Analysis: Resilient Boko Haram an increasing threat
Boko Haram's latest attack in Maiduguri has been described as its most audacious yet. In the early hours of Monday morning hundreds of Boko Haram militants stormed the city of Maiduguri, the capital of Borno state, in an assault that left scores of people dead. The estimated number of fighters ranged from 300 to 500, and according to one Nigerian intelligence officer, they entered Maiduguri "from the bush, chanting 'Allahu Akbar.'" Once they arrived in the city, the fighters attacked the Maiduguri Airport, a Nigerian Air Force Base, and various locations around the base. The use of both explosives and RPGs has been confirmed.
The attack has caused a political storm in Nigeria. A new political coalition, now one of Nigeria's largest opposition parties, has called for a probe into intelligence failures before the attack, and questioned how several hundred militants could strike a military facility in a large city without prior warning. President Goodluck Jonathan is said to be furious over the incident, and there are allegations in the Nigerian press that "heads may roll" if assertions of sabotage and negligence of duty are proved true. With new accusations that the military's offensive against Boko Haram has been a failure, things are likely to get worse even while discussions take place as to how to make things better.
The government had recently extended emergency rule in Borno as well as in the nearby states of Adamawa and Yobe, in an effort to crush the Boko Haram insurgency. Despite the fact that there are over 8,000 troops now deployed in these states, they have obviously not been successful and the International Criminal Court has officially designated Nigeria as embroiled in a civil war. The situation was so bad last month that President Jonathan was asked to cancel the visit of Bill Gates for fear it may trigger Boko Haram attacks on polio workers.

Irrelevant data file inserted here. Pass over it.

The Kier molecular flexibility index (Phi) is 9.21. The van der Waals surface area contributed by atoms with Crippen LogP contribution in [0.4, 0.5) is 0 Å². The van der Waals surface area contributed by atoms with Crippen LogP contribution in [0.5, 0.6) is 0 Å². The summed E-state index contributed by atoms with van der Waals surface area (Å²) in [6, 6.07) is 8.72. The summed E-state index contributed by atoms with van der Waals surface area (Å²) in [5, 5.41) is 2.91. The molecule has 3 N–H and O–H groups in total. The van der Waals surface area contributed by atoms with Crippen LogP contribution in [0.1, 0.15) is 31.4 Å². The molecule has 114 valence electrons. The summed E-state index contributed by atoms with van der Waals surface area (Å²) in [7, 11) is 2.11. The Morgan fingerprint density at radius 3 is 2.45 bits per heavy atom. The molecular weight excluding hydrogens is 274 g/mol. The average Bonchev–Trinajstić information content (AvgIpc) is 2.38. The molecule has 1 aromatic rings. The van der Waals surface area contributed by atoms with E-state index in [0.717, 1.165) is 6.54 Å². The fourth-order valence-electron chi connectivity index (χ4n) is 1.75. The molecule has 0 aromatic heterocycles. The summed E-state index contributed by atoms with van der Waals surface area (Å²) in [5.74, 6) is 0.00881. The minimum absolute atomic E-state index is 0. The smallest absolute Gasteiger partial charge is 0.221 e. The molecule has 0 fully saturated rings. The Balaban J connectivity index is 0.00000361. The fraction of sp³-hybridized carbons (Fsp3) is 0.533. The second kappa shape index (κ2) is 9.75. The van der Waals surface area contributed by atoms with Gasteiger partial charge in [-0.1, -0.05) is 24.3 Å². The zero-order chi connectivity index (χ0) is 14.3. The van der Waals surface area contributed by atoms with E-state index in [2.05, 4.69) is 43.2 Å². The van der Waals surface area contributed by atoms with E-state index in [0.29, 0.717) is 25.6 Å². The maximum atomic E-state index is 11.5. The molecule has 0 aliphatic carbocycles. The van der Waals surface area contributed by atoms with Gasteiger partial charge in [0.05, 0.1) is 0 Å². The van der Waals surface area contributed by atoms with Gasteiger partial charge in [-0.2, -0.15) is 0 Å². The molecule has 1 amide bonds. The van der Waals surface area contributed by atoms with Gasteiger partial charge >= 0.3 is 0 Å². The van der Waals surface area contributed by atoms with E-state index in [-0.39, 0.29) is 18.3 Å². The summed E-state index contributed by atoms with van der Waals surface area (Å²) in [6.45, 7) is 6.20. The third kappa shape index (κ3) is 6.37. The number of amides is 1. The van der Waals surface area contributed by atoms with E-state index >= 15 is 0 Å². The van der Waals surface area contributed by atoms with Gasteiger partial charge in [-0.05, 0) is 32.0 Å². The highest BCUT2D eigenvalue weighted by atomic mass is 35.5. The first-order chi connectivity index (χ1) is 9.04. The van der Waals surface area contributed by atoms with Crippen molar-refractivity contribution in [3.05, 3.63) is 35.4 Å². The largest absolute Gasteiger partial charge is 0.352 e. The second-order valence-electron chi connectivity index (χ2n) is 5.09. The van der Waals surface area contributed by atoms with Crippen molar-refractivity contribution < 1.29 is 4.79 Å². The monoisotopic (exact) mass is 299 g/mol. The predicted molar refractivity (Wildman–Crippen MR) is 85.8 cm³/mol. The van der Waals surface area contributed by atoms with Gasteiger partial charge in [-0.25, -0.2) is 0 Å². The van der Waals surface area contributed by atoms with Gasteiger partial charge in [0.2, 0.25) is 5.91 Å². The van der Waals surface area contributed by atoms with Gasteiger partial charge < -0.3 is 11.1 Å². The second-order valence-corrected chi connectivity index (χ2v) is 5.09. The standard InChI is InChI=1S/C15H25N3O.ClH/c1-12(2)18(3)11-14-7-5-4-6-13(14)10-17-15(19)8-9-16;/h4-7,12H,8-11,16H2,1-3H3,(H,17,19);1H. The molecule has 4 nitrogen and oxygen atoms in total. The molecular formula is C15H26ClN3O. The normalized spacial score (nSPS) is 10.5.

The ability of Boko Haram fighters to escape into other countries has also greatly frustrated Nigeria. A Borno state official recently accused Cameroonian authorities of habitually refusing to arrest or chase Boko Haram militants fleeing across the border after carrying out attacks in Nigeria. Although a regional strategy would be ideal for Nigeria, Cameroon has shown little interest in the problem, while Niger and Chad do not have adequate resources to help. A member of Boko Haram captured by the military in Maiduguri claimed that the group has members from each of these countries actively taking part in the insurgency. Furthermore, United Nations officials have stated that they think Boko Haram is now active on the ground in Central African Republic.
But of more immediate concern for Nigerian officials is that Christmas is fast approaching - a period during which, since 2010, Boko Haram has been particularly active. On Christmas Eve of that year, Boko Haram targeted Christians in a campaign of improvised explosive device (IED) attacks that left 80 dead. On Christmas Day 2011, at least 37 people were killed during morning Mass at the Saint Theresa Catholic Church in Madalla near Abuja, and at least three died in four other bomb attacks that day. Last year, Boko Haram declared its intention to "eradicate Christians from certain parts of the country," and is believed to be behind two separate Christmas Eve attacks; one that killed at least six Christians and burned down a church Yobe, and another that killed six in Maiduguri.
If the recent attack in Maiduguri is any indication, Boko Haram has shifted its tactics and grown more sophisticated. The group is now prepared to directly attack military installations, and in large numbers. This is particularly striking since the attack took place just one week after the Nigerian military claimed it had cleared the terror group from bases in the Sambisa forest and that more than 100 Boko Haram fighters had been killed during the assault.
Additionally, there are now reports of both suspected insider collaboration and that the attack took place as Nigerian Special Forces were planning one of their biggest offensives against the group. According to one source, Boko Haram successfully planted IEDs before the attack, and the authorities strongly believe "that this incident was made possible by insiders' collaboration in terms of giving them information." This means that Boko Haram may well have a better intelligence network than the Nigerian military.
With Boko Haram escalating its activities, this year's Christmas season could be one of the most telling periods for a Nigerian government desperate to prove that it is capable of putting down the insurrection.